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Preservation Project Partnerships

Time is Running Out for Our Precious Film Heritage

independent film, entertainment, film festival, film events, film reviews

By Ron Merk

While I may be preaching to the choir at Indieplex, I think it’s important to reach out to our colleagues in in the film community with an idea that I think is going to help save the tens of millions of feet of film, important documents of our culture and history, that are at risk of being lost to us forever. We all are painfully aware that once they are gone, they can never be retrieved, and this evidence of who we were will be gone.

National, university and private film archives, the keepers of this history, and all those interested in film preservation do not have the financial resources to save this material. So, our foundation has created an initiative which we call Preservation Project Partnerships.

Our idea is a simple one. Shift the emphasis from film preservation per se to subject matter, itself, being preserved. Find specific subject matter to be preserved and made available for screening and use, and then focus on the population with an strong interest in that subject matter who still then step up to fund and support the project, whether it be individuals, corporations, government agencies or sponsors.

In short, we need the public to get excited about being the Preservation Project Partners. We intend to bring this message to the people, and the make the public a part of this project in a big way. Only with the general public involved is there any chance of saving all the material that’s in danger of being lost.

In the past 18 months, The Metro Theatre Center Foudation, which I co-founded, has acquired more than 200 collection of home movies, mostly from the United States, but also from overseas. A few of the films we have located and will preserve are color films of the Eisenhower inauguration and the annual Easter Egg Roll on the White House Lawn featuring President Eisenhower and the children rollicking together, a rare home movie of Spencer Tracy on a publicity tour for his film Quick Millions, in 1931, a portion of which was shot in the pre-Kodachrome color film, Kodacolor. We have also located some amazing color films of Havana, Cuba in the 1940s and 50s, the “walk off” by Jack Paar from The Tonight Show and Robert Kennedy in the New York City St. Patrick’s Day Parade in the mid-60s, as well as unique footage of London, New York, Chicago, Las Vegas, Washington DC, Miami, Havana, San Francisco, Los Angeles, Istanbul, Paris, and Spain, all taken more then 50-60 years ago, capturing the zeitgeist of the time, and the culture of these far flung places.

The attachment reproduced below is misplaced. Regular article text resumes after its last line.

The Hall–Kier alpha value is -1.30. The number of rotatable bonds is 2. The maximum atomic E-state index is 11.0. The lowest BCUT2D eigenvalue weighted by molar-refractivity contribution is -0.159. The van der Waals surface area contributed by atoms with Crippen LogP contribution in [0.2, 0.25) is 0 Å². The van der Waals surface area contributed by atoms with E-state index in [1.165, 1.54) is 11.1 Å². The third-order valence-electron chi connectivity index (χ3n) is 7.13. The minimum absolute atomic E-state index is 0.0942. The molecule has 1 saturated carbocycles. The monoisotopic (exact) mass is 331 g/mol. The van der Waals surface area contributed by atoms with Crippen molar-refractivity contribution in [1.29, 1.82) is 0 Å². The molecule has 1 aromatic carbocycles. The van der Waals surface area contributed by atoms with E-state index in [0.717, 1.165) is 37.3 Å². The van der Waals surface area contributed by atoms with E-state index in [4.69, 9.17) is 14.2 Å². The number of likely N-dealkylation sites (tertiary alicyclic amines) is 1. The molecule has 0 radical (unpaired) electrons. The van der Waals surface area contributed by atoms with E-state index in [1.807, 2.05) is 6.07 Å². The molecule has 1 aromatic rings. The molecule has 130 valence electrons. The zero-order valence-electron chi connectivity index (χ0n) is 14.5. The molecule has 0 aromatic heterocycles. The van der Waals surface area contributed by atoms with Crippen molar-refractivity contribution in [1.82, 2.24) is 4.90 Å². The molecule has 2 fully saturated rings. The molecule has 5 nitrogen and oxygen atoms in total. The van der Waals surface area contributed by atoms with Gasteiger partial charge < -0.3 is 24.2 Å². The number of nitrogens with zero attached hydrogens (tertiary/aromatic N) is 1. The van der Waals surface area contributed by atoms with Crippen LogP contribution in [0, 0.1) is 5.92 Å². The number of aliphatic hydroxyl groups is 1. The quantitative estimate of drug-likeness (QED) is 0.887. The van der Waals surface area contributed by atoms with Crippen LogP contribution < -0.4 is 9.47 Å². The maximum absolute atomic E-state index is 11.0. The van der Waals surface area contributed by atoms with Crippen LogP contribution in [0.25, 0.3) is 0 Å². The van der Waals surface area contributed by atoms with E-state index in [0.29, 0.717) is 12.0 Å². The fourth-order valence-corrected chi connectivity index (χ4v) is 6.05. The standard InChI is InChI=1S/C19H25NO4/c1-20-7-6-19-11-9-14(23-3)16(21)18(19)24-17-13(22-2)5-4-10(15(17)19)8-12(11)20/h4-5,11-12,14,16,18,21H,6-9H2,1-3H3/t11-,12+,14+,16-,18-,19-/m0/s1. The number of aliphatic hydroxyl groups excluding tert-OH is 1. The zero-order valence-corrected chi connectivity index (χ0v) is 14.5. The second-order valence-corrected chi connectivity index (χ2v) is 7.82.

All of this material, and much more, has languished in private collections, attics and garages, just waiting for re-discovery. These are just a few of the hundreds of 16mm, 8mm and Super 8 films that are now in our collection waiting for the resources to make them live again. Our major focus is on home movies. They are rare and unique records of a people, places and specific times in our history. I like to call them films without guile or agendas. They are also an accessible idea to the public. Everyone makes home movie even today although cell phones and digital cameras have replaced 8mm and 16mm movies cameras.

Using best practices of preservation, under the we will create both film preservation masters and digital versions for easy access study and use. Duplicates of the completed projects will be housed in established film archives on both the East and West Coasts of the United States to further assure their care, safety and continued existence.
We are currently completing an inventory of our holdings, in a File Maker Pro database, complete with tags for subject matter and other details, including still photos created from actual film frames, and we intend to make the list accessible to people in the preservation community, as well as those of us who license and use stock footage for our projects.

To further demonstrate the economic value of this material in the present, its value for the future, and its value as a resource to create films incorporating the footage, access will be given to selected filmmakers to create “new works” from the material, such as documentaries, experimental, poetry films or music videos. The sales or proceeds from these films will add to the cash flow of the overall project, and allow us to preserve even more films. It also points out that these films are more than just home movies or stock footage, but the building blocks of new derivative works.

There is still time to save our precious film heritage, but time is catching up with these important documents of history, like a tsunami rushing toward the beach. We need to act now. We need to act decisively. We need to reach way beyond the film preservation and film communities to the world outside of our archives, and pull in the resources that will ultimately make it possible to save all those reels of film and video sitting on our archive shelves, to document them and make them accessible to and retrievable to future generations.

Please help us get the word out about this amazing initiative, and if you’re in a position to help with the expenses, you can make a tax-deductible donation to the foundation using PayPal. Time is the enemy and soon, much of this material will no longer exist. Please don’t let time run out for our collective history and culture. Once it’s gone, it can never be retrieved.

To celebrate your involvement, we have created some wonderful T-shirts and buttons. T-shirts (preservation warrior uniforms) will be sent to those making a $50 donation, and the buttons (which are badges of honor) for a $25 pledge.

It’s so easy to help by just clicking on the PayPal icon.